You might hear the term “filibuster” pretty often these days, but maybe you don’t fully understand what it means. It’s in the news a ton right now because Senate Democrats want to either modify its rules or get rid of it entirely. That is because they want their most significant agenda items to move forward, but they face Republican obstruction.
We’ll talk about the filibuster in this article. We will explain what it is, why it matters, and we’ll talk about its future as well.
What Exactly is the Filibuster, Anyway?
Ask the average American about the filibuster, and it’s the equivalent of asking them why passwordless authentication matters. The only way you’ll know about these things is if you’re pretty knowledgeable about politics, or you work in the IT field, respectively.
The filibuster is a kind of political procedure that has existed for many decades. One or more legislature members try to prolong debate on a bill’s passage by talking. Sometimes, they will speak about the bill they do not want to see pass. However, you can also filibuster a bill just by standing up and talking about virtually anything at all.
You can find YouTube videos that show Senate members over the years talking about the most outlandish things that have nothing to do with bills. As long as the filibuster rules remain as they are, a senator can continue to talk for as long as they want to stop a vote on a bill. They might stand up and speak for twenty hours at a time in some instances.
What Changes Can America Make to the Filibuster?
America elected Joe Biden during a particularly contentious time in American politics. Though he beat incumbent president Donald Trump by about seven million votes, with a record eighty-one million Americans voting for him, he has not accomplished very much because of Republican obstruction. He has wanted to change the filibuster rules because that seems to be the only way he can push through his most significant policies and cement his legacy.
Biden and Democratic senators have proposed changes to the filibuster, but Republicans want nothing to do with it. Two ostensibly Democratic senators, Joe Manchin of West Virginia and Kristin Sinema of Arizona, also stand with Republicans and want to leave the filibuster as it is. Sinema and Manchin identify as Democrats, but they are both pretty conservative when you compare them to some other lawmakers.
Biden and Senate Dems continue to talk about when and how they can change the filibuster. Most of them seem to favor changing the filibuster’s talking aspect. The idea is that 60 senators can vote to end debate at any time. If 60 senators won’t vote to do so, talking for obstructionist purposes can continue.
What Other Options Are on the Table?
Another option would be to lower the number of Senators required to debate a bill from 60 to 50. Most Democrats seem fine with that option, while Republicans do not.
There’s a third idea, though, the “carveout” option. This is the notion that senators could change fundamental Senate rules and allow for a one-time exception that would let them use a simple majority threshold to pass a party’s high-priority legislative package.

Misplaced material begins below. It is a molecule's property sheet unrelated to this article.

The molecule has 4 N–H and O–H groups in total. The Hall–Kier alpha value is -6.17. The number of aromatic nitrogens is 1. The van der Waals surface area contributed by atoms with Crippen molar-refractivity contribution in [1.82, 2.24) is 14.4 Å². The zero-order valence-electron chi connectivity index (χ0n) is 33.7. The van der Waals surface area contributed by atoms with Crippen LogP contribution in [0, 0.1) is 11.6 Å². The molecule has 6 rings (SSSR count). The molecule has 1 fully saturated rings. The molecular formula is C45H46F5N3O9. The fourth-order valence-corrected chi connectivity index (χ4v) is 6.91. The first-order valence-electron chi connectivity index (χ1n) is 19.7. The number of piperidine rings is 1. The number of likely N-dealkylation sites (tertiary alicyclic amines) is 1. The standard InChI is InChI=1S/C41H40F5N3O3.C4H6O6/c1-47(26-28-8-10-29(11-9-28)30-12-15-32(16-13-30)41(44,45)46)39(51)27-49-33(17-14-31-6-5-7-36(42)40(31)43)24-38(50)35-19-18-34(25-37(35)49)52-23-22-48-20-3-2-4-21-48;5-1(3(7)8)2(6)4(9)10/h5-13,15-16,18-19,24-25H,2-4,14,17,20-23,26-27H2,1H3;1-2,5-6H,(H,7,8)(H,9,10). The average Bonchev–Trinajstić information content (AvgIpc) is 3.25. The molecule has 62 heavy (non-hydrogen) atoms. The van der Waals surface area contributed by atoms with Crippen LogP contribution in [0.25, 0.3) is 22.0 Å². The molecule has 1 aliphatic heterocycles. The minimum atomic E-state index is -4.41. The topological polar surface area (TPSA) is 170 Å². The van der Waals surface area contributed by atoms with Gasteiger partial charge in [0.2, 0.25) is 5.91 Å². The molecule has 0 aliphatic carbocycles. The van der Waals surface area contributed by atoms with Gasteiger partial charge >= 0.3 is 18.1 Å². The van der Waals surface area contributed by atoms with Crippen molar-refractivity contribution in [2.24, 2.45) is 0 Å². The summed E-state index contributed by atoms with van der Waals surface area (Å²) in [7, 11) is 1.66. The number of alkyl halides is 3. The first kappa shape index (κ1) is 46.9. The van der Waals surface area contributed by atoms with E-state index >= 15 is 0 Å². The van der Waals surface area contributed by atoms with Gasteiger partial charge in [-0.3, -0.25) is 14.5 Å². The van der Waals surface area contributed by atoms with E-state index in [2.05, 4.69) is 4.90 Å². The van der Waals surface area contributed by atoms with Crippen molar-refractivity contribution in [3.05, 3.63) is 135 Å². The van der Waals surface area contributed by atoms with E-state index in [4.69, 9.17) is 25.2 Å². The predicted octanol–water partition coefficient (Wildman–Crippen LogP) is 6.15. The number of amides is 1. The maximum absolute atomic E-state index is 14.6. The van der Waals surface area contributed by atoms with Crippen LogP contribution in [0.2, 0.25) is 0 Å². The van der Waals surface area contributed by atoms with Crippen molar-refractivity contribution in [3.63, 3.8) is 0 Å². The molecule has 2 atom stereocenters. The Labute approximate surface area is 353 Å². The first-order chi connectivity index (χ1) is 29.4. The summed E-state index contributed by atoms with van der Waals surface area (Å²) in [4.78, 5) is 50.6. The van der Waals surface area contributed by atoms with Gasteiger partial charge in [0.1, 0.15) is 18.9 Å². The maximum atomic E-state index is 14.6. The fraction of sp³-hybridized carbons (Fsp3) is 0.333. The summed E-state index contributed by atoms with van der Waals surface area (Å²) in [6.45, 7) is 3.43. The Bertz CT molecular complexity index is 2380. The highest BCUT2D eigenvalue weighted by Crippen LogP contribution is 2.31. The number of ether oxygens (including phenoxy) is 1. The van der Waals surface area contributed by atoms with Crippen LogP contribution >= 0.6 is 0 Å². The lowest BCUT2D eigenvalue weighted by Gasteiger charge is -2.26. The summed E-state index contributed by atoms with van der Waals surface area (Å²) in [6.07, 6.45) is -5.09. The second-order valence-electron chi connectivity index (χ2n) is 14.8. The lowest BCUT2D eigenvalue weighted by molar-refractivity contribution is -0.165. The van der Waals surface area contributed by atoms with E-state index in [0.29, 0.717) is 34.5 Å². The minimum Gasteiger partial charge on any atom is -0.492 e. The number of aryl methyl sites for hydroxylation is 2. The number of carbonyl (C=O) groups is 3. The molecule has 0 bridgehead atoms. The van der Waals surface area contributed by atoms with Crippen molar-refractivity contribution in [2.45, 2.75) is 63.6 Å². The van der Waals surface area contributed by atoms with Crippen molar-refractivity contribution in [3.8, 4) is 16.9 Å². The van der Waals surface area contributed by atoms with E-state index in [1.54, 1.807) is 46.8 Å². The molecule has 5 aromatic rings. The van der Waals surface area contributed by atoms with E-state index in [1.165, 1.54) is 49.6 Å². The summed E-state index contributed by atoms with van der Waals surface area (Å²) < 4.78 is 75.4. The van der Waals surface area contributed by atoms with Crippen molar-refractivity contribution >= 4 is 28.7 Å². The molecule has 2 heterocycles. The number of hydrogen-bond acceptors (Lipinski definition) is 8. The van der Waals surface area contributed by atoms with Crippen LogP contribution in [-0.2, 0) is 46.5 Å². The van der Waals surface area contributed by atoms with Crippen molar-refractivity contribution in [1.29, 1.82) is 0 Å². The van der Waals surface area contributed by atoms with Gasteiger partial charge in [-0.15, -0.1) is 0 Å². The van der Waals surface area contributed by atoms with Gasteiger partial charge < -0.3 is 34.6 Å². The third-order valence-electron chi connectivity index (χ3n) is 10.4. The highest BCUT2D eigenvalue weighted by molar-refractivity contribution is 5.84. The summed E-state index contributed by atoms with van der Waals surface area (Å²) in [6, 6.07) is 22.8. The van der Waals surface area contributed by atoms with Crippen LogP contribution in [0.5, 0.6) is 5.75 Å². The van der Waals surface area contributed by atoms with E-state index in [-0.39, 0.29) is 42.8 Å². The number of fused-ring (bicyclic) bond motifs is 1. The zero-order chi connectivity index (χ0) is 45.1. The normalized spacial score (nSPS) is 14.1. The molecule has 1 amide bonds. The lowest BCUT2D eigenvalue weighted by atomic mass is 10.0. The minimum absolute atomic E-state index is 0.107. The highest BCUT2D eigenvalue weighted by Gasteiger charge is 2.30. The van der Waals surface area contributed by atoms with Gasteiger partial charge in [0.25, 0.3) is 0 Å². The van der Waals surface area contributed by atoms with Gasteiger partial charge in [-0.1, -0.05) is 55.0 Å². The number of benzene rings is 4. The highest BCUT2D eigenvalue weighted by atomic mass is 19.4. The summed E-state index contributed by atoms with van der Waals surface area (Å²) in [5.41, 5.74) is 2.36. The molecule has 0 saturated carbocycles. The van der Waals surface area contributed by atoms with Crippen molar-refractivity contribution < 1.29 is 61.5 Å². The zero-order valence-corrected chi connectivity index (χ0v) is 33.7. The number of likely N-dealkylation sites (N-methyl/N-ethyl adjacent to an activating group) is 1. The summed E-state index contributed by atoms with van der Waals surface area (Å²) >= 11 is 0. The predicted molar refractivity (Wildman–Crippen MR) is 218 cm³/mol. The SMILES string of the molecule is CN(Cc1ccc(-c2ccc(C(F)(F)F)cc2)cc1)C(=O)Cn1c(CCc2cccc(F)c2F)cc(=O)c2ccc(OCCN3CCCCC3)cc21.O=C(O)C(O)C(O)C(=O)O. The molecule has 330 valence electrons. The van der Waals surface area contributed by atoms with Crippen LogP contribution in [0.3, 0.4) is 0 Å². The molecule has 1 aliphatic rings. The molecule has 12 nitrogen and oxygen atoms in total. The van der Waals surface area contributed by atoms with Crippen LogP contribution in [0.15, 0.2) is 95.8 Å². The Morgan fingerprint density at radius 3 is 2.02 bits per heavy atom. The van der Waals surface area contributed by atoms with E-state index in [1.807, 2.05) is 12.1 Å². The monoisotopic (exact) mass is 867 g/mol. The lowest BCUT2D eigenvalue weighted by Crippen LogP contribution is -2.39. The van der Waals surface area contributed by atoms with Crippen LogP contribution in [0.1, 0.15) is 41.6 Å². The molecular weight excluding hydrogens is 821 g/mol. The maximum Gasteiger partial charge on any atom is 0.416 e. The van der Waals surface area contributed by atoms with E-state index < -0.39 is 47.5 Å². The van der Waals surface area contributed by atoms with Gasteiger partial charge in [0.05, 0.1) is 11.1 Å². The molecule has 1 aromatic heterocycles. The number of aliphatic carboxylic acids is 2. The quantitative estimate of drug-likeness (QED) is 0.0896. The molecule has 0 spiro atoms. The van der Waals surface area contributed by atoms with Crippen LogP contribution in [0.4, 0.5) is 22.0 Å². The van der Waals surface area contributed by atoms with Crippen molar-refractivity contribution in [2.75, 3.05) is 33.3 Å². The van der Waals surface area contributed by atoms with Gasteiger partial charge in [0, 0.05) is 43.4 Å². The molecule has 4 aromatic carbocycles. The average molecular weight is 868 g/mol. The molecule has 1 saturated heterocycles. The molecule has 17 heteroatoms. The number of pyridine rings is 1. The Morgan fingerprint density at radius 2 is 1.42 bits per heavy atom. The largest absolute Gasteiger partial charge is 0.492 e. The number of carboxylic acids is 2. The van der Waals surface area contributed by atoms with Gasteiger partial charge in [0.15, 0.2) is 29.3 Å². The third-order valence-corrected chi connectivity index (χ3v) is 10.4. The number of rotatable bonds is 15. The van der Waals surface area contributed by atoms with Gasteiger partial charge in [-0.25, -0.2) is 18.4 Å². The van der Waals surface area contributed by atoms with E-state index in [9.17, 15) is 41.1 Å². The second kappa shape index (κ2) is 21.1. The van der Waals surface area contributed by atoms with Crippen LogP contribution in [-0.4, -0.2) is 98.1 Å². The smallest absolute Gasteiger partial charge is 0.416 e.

Biden and most centrist or left-leaning Dems seem to favor this third option more than the other two. However, they have not been able to make this change, again because of Sinema and Manchin. Those two have spoken repeatedly about not wanting to make that rule change, and nothing the other senators or current president have said seems enough to convince them.
Sinema seems to see herself as somewhat of a maverick, while Manchin is from West Virginia, traditionally seen as a fairly conservative state. Unless voters decide to vote them out of office during the next election cycle, it seems unlikely the filibuster rules will change anytime soon.
What Will Happen to the Senate in the Next Election?
The voting public might see the Senate’s inability to change the filibuster rules as a referendum on Biden’s presidency in general. They may react to his failure to work with the Senate to enact the sweeping changes he promised by voting Republicans back into power later this year.
If that happens, the filibuster will certainly not change. Lawmakers have structured it at the moment in a way that favors Republicans. You could look at all of this as a microcosm of American politics in general.
Some people feel like the filibuster rules as presently constituted don’t make much sense, but they take it one step further. These same individuals, usually considered left-leaning or progressive according to the American definition of these terms, frequently want to see the country get rid of the electoral college as well.
This would mean that America would become more of a straightforward democracy, in the sense that the person who received the total vote number in a presidential election would become president because they won the popular vote. Most Republicans don’t want to make that change, though, just like they don’t want the filibuster rules to change.
They’d prefer to keep things as they are because the current system favored them on certain occasions in the past. For instance, Donald Trump won and became president legally in 2016 over Hillary Clinton, even though Clinton received more overall votes.
The bottom line is that changing the presidential election by streamlining or modifying it is no more likely right now than the Senate Dems successfully changing the filibuster. Some lawmakers want it, and others don’t, just as some swaths of the American population support these changes while others do not.
That is because America remains sharply divided politically, and that is not changing anytime soon. Different population segments want to take this country in dramatically different directions. The filibuster is just one example of how one group wants something very badly, but others are just as adamant that they want things to remain as they are.